About me

I am a research scientist at Google Deepmind working to solve artificial intelligence. My research focus is on decision making under uncertainty (a.k.a. reinforcement learning). I want to design autonomous agents that teach themselves to do well in any task. If we can do this, then we will be well on our way to general AI.

I completed my Ph.D. at Stanford University advised by Benjamin Van Roy. My thesis Deep Exploration via Randomized Value Functions won second place in the national Dantzig dissertation award. It takes some steps towards a practical RL algorithm that combines efficient generalization and exploration... and I'm still focused on making progress in this area!

Before coming to Stanford I studied maths at Oxford University and worked for J.P.Morgan as a credit derivatives strategist. I spent the summer of 2015 working for Google in Mountain View and, after a great internship in 2016 joined DeepMind full time in London. If you want to know more about what I'm thinking check out my blog.

Research Highlights

Quick links and catchy taglines

Deep Exploration via Randomized Value Functions

JMLR 2018 (Accepted)

Journal paper that embodies the best pieces of research from my PhD and other pieces of work from our group... my favorite paper!

A Tutorial on Thompson Sampling

Foundations and Trends in Machine Learning 2018

A really nice tutorial on Thompson sampling: what it is, why it works and when to use it. Includes lots of examples (+ code). Focus on building an intuition, rather than getting bogged down in theorems.

Randomized Prior Functions for Deep Reinforcement Learning

NeurIPS 2018 (Spotlight)

Add a "prior effect" to your bootstrap posterior with one simple trick: add a random function offset to each neural net in your ensemble!

Scalable Coordinated Exploration in Concurrent Reinforcement Learning

NeurIPS 2018

If you have a team of agents, rather than just one, you need to coordinate them to explore efficiently. Randomized value functions work well here... if you do it right...

Why is Posterior Sampling Better than Optimism for Reinforcement Learning?

ICML 2016 (full oral), EWRL 2016

Computational results demonstrate that PSRL dramatically outperforms UCRL2. We provide insight into the extent of this performance boost and the phenomenon that drives it.

Deep Exploration via Bootstrapped Deep Q-Networks

NeurIPS 2016

Deep exploration and deep reinforcement learning. Takes the insight from efficient exploration via randomized value functions and attains state of the art results on Atari. Includes some sweet vids.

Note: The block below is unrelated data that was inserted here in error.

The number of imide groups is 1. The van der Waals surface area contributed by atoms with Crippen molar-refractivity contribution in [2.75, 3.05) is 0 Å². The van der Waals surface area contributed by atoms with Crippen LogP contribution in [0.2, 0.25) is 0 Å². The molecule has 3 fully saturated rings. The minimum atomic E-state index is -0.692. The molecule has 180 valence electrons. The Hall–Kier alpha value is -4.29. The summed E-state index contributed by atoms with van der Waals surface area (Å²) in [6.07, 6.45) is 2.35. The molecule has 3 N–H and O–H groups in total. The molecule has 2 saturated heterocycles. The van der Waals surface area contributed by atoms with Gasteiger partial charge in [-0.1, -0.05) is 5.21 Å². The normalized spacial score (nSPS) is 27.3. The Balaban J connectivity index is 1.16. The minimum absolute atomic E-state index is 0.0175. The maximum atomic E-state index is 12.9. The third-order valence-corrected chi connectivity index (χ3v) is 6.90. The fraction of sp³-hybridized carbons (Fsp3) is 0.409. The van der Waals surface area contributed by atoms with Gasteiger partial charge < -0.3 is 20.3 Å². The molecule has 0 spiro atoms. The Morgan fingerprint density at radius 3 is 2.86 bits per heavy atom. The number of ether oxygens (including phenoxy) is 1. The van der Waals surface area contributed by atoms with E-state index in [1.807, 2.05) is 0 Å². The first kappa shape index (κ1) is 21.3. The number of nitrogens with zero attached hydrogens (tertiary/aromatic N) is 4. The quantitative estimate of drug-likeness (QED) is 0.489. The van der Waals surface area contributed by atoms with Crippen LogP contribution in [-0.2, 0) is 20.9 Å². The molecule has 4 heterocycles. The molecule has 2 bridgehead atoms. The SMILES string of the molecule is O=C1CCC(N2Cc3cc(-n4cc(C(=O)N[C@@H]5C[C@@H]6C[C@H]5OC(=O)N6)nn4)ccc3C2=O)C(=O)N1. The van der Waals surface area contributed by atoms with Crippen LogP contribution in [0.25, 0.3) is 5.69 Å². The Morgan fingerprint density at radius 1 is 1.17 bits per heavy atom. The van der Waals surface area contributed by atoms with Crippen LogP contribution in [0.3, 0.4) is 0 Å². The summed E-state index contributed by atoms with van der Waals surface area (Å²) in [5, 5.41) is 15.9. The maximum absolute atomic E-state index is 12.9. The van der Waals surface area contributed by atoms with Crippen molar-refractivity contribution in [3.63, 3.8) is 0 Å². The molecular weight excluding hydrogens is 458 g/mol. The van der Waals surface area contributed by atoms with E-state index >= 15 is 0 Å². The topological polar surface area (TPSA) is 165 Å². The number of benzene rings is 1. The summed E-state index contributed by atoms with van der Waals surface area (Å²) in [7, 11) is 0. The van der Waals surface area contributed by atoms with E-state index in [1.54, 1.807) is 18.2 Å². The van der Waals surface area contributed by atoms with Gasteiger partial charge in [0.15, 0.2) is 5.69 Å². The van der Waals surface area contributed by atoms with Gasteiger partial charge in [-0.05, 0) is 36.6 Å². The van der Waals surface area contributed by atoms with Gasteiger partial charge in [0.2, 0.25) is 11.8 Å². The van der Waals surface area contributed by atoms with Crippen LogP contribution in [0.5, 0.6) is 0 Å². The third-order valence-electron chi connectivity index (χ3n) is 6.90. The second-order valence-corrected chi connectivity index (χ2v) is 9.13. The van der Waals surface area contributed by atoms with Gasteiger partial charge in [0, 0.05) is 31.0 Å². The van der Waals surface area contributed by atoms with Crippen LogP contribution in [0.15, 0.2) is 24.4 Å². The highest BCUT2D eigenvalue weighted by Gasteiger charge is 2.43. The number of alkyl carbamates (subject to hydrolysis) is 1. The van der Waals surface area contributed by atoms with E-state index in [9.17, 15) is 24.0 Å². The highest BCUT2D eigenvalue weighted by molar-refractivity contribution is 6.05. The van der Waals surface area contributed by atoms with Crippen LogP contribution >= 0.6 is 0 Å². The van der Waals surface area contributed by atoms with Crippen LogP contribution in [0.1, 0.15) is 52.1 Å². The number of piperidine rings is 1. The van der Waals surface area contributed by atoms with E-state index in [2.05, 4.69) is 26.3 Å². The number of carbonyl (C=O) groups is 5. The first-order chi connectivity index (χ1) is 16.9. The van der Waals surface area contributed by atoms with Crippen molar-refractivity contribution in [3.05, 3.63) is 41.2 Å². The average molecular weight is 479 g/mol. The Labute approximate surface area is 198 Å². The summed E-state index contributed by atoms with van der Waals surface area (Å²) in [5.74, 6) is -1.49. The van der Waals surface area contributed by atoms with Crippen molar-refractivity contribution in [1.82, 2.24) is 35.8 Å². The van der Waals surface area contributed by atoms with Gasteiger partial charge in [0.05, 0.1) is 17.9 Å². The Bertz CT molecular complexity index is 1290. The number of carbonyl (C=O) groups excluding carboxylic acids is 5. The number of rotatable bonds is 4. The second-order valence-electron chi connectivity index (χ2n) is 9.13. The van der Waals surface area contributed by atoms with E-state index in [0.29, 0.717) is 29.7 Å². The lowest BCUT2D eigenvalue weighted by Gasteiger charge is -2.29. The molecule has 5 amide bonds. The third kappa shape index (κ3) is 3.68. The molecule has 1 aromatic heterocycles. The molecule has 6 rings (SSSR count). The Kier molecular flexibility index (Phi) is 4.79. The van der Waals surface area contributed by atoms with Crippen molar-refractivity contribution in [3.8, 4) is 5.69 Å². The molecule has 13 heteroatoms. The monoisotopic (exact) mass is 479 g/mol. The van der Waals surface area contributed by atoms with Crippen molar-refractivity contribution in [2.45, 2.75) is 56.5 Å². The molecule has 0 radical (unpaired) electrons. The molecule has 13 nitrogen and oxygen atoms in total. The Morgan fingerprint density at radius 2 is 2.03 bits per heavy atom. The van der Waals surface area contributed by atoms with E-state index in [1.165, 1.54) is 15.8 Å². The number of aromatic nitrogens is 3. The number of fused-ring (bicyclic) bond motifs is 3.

Generalization and Exploration via Randomized Value functions

ICML 2016

You can combine efficient exploration and generalization, all without a model-based planning step. Some cool empirical results and also some theory.

Model-based Reinforcement Learning and the Eluder Dimension

NeurIPS 2014

The first general analysis of model based RL in terms of the dimensionality, rather than the cardinality, of the system. Several new state of the art results including linear systems.

Near-optimal Reinforcement Learning in Factored MDPs

NeurIPS 2014 (Spotlight), INFORMS 2014

If the environment is a structured graph (aka factored MDP), then you can exploit that to learn quickly. You can adapt UCB-style approaches for this, posterior sampling gets it for free.

(More) Efficient Reinforcement Learning via Posterior Sampling

NeurIPS 2013, RLDM 2013

You don't need to use loose UCB-style algorithms to get regret bounds for reinforcement learning. Posterior sampling is more efficient in terms of computation and data and shares similar gaurantees.


Past courses

MS&E 145 - Introduction to Financial analysis - lead instructor

Finance for engineers aimed for over 75 undergraduate juniors and seniors. Everything from the time value of money to CAPM to elementary option pricing and portfolio optimization. Practical data analysis skills taught through spreadsheets.

MS&E 338 - Reinforcement learning - assistant instructor

An advanced PhD level course aimed at graduate students looking to engage in research. I managed the class research projects and gave several lectures throughout the course.

Want more?

Hit me up at any of the links below.

Here is a copy of my CV.